Will Brooks’ 50 Year Diary - watching Doctor Who one episode a day from the very start...
Day 234: The Invasion, Episode Eight
I think the biggest problem I have with a story like this is that after eight episodes, the ending still occurs in the blink of an eye. It’s an issue that I’ve been having with the series dating all the way back to The Daleks (which, incidentally, feels like a lifetime ago); you’ve got so many episodes building up, raising the stakes, and then they run out of time and the solution is all too simple.
Toady, it comes in the form of the missile launch. Around the halfway point, the Doctor declares that they have two options to stop the Cybermen from dropping their bomb – shut off the radio link at Vaughn’s complex outside the city, or blow up the Cybermen’s spaceship. The brigadier boldly announces that the Russian rocket won’t be ready for at least ten hours, which leaves them only the one choice.
Dutifully, the Doctor and Vaughn (now fighting against the Cybermen, not for the good of humanity but because he hates them; another lovely little touch) set off for the compound to knock out the radio signal. This mission accomplished, the Cybermen move their ship in closer to Earth, rendering the whole operation pointless. It’s ok, though, because the Russians have found a different way of preparing the rocket, so it’s primed and ready to go. Hooray! It hits the Cybership, defeats the ruthless, inhuman killers, and everyone gets back to normal, with Zoe pursuing a new career as a model.
Oh, I’m not complaining really. As much as the tension is dissipated in a matter of seconds, like so much of the story, it’s not about the payoff, it’s about the journey. So what if the Doctor and Vaughn’s trip to the IE compound is ultimately a waste of time? It looks gorgeous. Camfield’s direction really does seem to be at the best when he’s working outside on film, and it looks stunning for the whole sequence. The entire section takes up a fair bit of screen time, as we move into the big ‘UNIT Vs the Cybermen’ battle that I’ve been waiting for. Any disappointment at the lack of Cyberman action in yesterday’s episode must surely be made up for by the fight sequence here.
There’s plenty of behind-the-scenes photos of this filming, with cameramen sprawled out on the floor, shooting up at the Cybermen looming over them, so this scene is one of those which sits pretty prominently in my mind. If anything on this watch though, it makes me long to see the Yeti attack on Covent Garden from The Web of Fear. If it’s anywhere near as good as this, it would be a great treasure to see returned. The location really helps this scene, too – it’s that kind of industrial landscape that’s always fascinated me, and to see the two sides fighting surrounded by all the crumbling brick buildings and the huge metal girders is fantastic.
I think the main thing I’ll be taking away from The Invasion is how it’s altered my perception of what to come. I’ve mentioned it already during this story, but as regular readers will know, I’ve not been looking forward to reaching the Pertwee years. That early 1970s period has always been my least favourite ‘era’ of the programme, and as it crept closer I was beginning to wonder if it might be the thing that breaks me. In actual fact, though, I’ve found myself enjoying the slow evolution of that phase of the programme – the introduction of the contemporary Earth-based stories starting from The War Machines, the introduction of the Brigadier, and now UNIT turning up on the scene, too. Seeing characters like Benton arriving make it feel as though the programme really is evolving into a new style, whereas I’d previously always thought of it as being a massive shift in style right out of nowhere.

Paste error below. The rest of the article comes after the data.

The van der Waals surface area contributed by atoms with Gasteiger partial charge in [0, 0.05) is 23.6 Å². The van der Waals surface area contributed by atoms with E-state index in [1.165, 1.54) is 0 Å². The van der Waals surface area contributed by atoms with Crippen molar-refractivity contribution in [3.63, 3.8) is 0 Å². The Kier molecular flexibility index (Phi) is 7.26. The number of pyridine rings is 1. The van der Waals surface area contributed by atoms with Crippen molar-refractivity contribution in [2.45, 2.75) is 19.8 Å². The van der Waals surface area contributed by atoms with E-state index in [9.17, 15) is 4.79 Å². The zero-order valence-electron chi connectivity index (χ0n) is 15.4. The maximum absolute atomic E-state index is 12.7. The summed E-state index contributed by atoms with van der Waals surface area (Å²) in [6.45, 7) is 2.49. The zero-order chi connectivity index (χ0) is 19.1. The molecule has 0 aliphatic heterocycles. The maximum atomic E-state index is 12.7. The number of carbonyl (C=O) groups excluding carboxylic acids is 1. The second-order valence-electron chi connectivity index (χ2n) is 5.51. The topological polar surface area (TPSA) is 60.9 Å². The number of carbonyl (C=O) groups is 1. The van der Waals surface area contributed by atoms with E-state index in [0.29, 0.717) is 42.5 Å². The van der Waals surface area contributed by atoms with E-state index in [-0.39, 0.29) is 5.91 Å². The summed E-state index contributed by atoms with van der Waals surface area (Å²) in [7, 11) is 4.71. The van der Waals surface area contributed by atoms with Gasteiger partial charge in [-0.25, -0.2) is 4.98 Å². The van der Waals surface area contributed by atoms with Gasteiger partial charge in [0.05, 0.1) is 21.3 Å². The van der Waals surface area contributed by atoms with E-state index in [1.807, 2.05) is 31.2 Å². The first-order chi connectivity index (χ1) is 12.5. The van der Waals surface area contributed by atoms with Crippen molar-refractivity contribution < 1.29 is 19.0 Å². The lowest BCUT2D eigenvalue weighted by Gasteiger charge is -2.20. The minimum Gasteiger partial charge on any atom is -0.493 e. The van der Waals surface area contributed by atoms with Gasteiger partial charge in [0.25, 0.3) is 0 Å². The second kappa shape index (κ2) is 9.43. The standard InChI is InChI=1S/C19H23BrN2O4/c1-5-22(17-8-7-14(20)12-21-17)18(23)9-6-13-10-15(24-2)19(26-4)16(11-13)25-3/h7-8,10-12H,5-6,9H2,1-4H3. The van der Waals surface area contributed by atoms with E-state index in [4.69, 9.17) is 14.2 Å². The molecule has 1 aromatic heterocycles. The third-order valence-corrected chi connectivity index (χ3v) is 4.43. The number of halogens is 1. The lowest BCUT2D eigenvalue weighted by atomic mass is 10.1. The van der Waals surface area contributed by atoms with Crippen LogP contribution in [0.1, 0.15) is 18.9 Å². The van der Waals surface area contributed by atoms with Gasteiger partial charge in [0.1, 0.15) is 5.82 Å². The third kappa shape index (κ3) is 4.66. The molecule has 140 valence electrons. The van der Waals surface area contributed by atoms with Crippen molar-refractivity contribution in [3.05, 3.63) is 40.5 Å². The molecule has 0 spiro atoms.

The only thing that does strike me is how much the UNIT we see here in this story differs from the organisation that works alongside the Third Doctor (or, at least, how much it differs from the version of UNIT in my head). The small number of soldiers present in the final battle here is explained away by not having enough ways of blocking the Cyber-signal – the Brigadier even explains that they’ve only got enough men awake to form a single platoon. As the years go by, though, they always seem to operate on a small number of personnel, with or without half the group put to sleep by the Cybermen.
It’s also a shame that we never again see UNIT’s aircraft base. It’s used well here as a means of getting from one location to another and drops all the right people off in all the right places as and when needed. This kind of funding just isn’t available to them in the 1970s, and that’s a shame. I have a feeling that it could feel like a bit of a step backwards when they start operating out of an old house in the home counties.
Overall, it’s an odd send off for the Cybermen, considering that they won’t be showing up – properly – in the programme again until Tom Baker takes over. Obviously, at the time, they didn’t know that we’d be seeing the last of them for now, but it’s still a bit of an unusual way to see them off. I’ve always loved that the Cybermen take over from the Daleks as the default ‘villains’ of Doctor Who once Patrick Troughton comes along, and I’m really pleased that, on the whole, I’ve rather enjoyed their stories. I’ve always found it a shame that they never made a Third Doctor and Cybermen story, but I think that The Invasion gives a good enough example of what that would be like that I’m not going to miss loosing out for a few seasons.
If I’m completely honest, this story hasn’t lived up to my expectations (or my memories), but it’s still been an enjoyable way to spend the last week, and it’s telling that I reached Episode Eight still not bored by the setting or the characters. There’s several things that I think I’d do differently, but it’s certainly doing an awful lot right.
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